If blue is one of your favorite colors, and you're in the market for a ceramic watch with a moon phase display, you should take a look at the ref. 304.93.44.52.03.001. Known as the Blue Side of the Moon, this men's watch measures 44.25 mm in diameter. Inside the case, you'll find the Co-Axial caliber 9904 with a moon phase display at 6 o'clock. This is also made of ceramic and displays the Moon from both the front and back. Omega crafts the dial out of blue ceramic and outfits it with applied hour indices in 18-karat white gold. Finally, the blue bezel features a tachymeter scale in an alloy known as Liquidmetal.
New watches demand around 10,000 USD. Omega's official list price is 13,100 USD.
Features of the Ceramic Speedmaster
- Available in black, white, gray, and blue
- Ceramic: more scratch-resistant than stainless steel
- Omega Co-Axial caliber 9300
- Blue Side of the Moon with a moon phase display
Speedmaster Professional Moonphase
Omega also offers other Speedmaster Professional watches with a moon phase. Inside their cases, you'll find the in-house caliber 9904, an antimagnetic Co-Axial Master Chronometer movement. Unlike the ceramic edition, these versions have their moon phase display at 12 o'clock.
Omega has ceased production of select models, so the pre-owned market is your best bet to find these timepieces. The ref. 3876.50.31 with a standard 42-mm case costs around 6,400 USD. The larger, 44.25-mm ref. 3184.108.40.206.01.001 changes hands for roughly 13,400 USD on Chrono24.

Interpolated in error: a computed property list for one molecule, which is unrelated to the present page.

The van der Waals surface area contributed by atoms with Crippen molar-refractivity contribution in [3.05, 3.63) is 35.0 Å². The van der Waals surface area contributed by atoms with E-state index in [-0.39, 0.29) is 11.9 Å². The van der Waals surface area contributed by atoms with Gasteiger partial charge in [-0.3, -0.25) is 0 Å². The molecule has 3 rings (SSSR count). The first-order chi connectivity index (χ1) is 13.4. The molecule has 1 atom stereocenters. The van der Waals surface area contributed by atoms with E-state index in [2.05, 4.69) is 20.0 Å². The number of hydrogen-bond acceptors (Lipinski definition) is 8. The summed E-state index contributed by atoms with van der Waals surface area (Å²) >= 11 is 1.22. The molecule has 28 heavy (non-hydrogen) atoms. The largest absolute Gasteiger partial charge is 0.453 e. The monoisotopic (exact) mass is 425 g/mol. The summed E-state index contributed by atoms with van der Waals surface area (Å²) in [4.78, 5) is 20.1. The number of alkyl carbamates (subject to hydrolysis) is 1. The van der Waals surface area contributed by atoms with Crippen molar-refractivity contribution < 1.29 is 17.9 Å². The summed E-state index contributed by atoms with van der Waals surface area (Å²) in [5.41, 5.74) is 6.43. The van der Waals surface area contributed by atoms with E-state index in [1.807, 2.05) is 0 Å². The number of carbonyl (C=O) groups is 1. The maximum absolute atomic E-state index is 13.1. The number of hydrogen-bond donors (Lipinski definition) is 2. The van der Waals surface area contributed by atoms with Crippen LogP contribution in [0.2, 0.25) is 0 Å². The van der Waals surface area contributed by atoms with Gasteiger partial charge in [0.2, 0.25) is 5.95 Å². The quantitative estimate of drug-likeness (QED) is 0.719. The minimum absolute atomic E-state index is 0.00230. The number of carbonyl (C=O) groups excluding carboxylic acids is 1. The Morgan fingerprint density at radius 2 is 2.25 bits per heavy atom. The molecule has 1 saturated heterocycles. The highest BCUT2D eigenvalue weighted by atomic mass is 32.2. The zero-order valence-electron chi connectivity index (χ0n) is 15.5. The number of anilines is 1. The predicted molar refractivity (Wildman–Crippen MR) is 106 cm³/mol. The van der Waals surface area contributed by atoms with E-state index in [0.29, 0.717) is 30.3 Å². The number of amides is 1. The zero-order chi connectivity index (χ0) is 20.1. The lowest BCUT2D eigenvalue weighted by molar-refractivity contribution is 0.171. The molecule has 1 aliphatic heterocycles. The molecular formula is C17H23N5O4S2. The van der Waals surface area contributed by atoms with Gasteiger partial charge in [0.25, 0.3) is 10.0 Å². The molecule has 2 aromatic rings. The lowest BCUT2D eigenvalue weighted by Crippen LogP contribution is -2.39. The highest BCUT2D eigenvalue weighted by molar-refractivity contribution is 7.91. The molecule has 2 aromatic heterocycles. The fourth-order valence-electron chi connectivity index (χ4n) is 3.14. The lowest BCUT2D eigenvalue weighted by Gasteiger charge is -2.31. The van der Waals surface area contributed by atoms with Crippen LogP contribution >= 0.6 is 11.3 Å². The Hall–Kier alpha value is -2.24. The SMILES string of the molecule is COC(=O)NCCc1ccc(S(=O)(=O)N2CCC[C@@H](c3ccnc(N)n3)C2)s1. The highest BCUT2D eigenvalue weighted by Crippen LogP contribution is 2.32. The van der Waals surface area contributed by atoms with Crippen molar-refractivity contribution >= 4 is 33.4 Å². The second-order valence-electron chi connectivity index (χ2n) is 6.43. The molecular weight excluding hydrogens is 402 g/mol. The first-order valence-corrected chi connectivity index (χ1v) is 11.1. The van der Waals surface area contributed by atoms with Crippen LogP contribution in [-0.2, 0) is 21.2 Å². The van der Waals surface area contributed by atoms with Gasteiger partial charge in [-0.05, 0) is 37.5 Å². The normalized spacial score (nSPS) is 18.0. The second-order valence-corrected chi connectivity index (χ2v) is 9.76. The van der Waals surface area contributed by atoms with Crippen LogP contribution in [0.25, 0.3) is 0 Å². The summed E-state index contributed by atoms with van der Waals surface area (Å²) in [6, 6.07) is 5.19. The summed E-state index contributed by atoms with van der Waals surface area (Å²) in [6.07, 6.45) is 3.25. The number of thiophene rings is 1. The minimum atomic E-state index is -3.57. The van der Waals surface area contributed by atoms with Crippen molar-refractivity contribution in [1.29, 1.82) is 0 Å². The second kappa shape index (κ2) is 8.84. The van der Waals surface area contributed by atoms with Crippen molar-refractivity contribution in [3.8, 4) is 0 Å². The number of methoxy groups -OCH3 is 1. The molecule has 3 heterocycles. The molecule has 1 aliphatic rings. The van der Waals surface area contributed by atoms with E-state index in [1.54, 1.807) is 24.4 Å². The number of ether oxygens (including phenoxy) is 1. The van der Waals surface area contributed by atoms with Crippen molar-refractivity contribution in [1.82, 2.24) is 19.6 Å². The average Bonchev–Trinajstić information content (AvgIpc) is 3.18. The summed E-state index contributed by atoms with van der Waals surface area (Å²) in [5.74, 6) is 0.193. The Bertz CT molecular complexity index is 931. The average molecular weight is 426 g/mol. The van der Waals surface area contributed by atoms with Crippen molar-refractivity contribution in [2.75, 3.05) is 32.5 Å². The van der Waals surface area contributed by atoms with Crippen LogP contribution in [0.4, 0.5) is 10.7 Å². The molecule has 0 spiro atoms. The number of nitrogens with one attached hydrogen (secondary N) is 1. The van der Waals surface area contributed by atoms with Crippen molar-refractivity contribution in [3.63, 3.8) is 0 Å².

The Speedmaster Professional Moonwatch Moonphase is available in ceramic, gold, and platinum. One example is the Sedna gold ref. 304.63.44.52.01.001 on a brown leather strap. This variant uses the Omega caliber 9905 with a moon phase display at 6 o'clock. This model sells for approximately 23,000 USD on Chrono24. Compared to the list price of 32,800 USD, you can save a significant amount by buying on the secondary market.
Prices for Vintage Speedmasters
If you're on the hunt for an original Speedmaster Professional from the time of the Apollo missions, then you should keep an eye out for the reference numbers 105.012 and 145.012. Astronaut Buzz Aldrin wore a ref. 105.012 as he took his first steps on the Moon on July 20, 1969, while his colleague Michael Collins had a ref. 145.012 back in the command module. Finding a 105.012 from the mid-1960s is rare. Its value largely depends on its condition and whether the original box and papers are still available.
Prices for both models sit well above that of a new Speedmaster Professional. The ref. 145.012 demands a solid 11,500 USD, and you'll need about 16,000 USD to purchase the Omega Speedmaster Professional Moonwatch ref. 105.012.
The transition from reference number 145.012 to 145.022 marks the change from the caliber 321 to the 861. According to Omega, the caliber 861 is more robust. You can buy a pre-owned Speedmaster Professional ref. 145.022 on the pre-owned market for around 7,300 USD, making it significantly more affordable than its predecessors. If you find functionality more important than a watch's status as a collector's item, the ref. 145.022 is a good choice for you. It also has potential to increase in value. Omega produced watches with the caliber 861 until 1997.
The MoonSwatch: An Entry-Level Moonwatch from Swatch